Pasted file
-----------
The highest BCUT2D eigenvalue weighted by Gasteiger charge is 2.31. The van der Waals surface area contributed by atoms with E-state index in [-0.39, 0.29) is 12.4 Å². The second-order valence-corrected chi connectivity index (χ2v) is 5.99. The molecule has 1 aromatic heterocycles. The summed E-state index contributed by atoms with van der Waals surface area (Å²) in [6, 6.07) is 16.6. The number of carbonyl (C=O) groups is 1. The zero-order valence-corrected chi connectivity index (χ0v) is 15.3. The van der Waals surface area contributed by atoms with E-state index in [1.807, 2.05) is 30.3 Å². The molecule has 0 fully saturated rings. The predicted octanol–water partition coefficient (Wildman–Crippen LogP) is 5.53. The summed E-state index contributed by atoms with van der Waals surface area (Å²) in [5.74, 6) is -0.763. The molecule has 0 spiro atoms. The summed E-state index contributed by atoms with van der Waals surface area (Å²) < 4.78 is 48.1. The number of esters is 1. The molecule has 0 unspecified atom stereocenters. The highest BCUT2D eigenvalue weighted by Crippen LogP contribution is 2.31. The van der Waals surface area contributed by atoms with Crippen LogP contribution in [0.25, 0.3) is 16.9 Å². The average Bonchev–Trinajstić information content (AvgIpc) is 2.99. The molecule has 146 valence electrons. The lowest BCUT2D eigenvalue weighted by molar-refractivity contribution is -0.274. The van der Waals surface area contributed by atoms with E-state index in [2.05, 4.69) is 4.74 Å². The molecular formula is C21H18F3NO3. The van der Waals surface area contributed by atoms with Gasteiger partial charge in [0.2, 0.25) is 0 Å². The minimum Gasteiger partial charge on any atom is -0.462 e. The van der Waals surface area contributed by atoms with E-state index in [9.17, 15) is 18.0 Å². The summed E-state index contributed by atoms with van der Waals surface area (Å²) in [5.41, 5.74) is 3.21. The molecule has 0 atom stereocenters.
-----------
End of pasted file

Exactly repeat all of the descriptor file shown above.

The highest BCUT2D eigenvalue weighted by Gasteiger charge is 2.31. The van der Waals surface area contributed by atoms with E-state index in [-0.39, 0.29) is 12.4 Å². The second-order valence-corrected chi connectivity index (χ2v) is 5.99. The molecule has 1 aromatic heterocycles. The summed E-state index contributed by atoms with van der Waals surface area (Å²) in [6, 6.07) is 16.6. The number of carbonyl (C=O) groups is 1. The zero-order valence-corrected chi connectivity index (χ0v) is 15.3. The van der Waals surface area contributed by atoms with E-state index in [1.807, 2.05) is 30.3 Å². The molecule has 0 fully saturated rings. The predicted octanol–water partition coefficient (Wildman–Crippen LogP) is 5.53. The summed E-state index contributed by atoms with van der Waals surface area (Å²) in [5.74, 6) is -0.763. The molecule has 0 spiro atoms. The summed E-state index contributed by atoms with van der Waals surface area (Å²) < 4.78 is 48.1. The number of esters is 1. The molecule has 0 unspecified atom stereocenters. The highest BCUT2D eigenvalue weighted by Crippen LogP contribution is 2.31. The van der Waals surface area contributed by atoms with Crippen LogP contribution in [0.25, 0.3) is 16.9 Å². The average Bonchev–Trinajstić information content (AvgIpc) is 2.99. The molecule has 146 valence electrons. The lowest BCUT2D eigenvalue weighted by molar-refractivity contribution is -0.274. The van der Waals surface area contributed by atoms with E-state index in [2.05, 4.69) is 4.74 Å². The molecular formula is C21H18F3NO3. The van der Waals surface area contributed by atoms with Gasteiger partial charge in [0.2, 0.25) is 0 Å². The minimum Gasteiger partial charge on any atom is -0.462 e. The van der Waals surface area contributed by atoms with E-state index in [9.17, 15) is 18.0 Å². The summed E-state index contributed by atoms with van der Waals surface area (Å²) in [5.41, 5.74) is 3.21. The molecule has 0 atom stereocenters.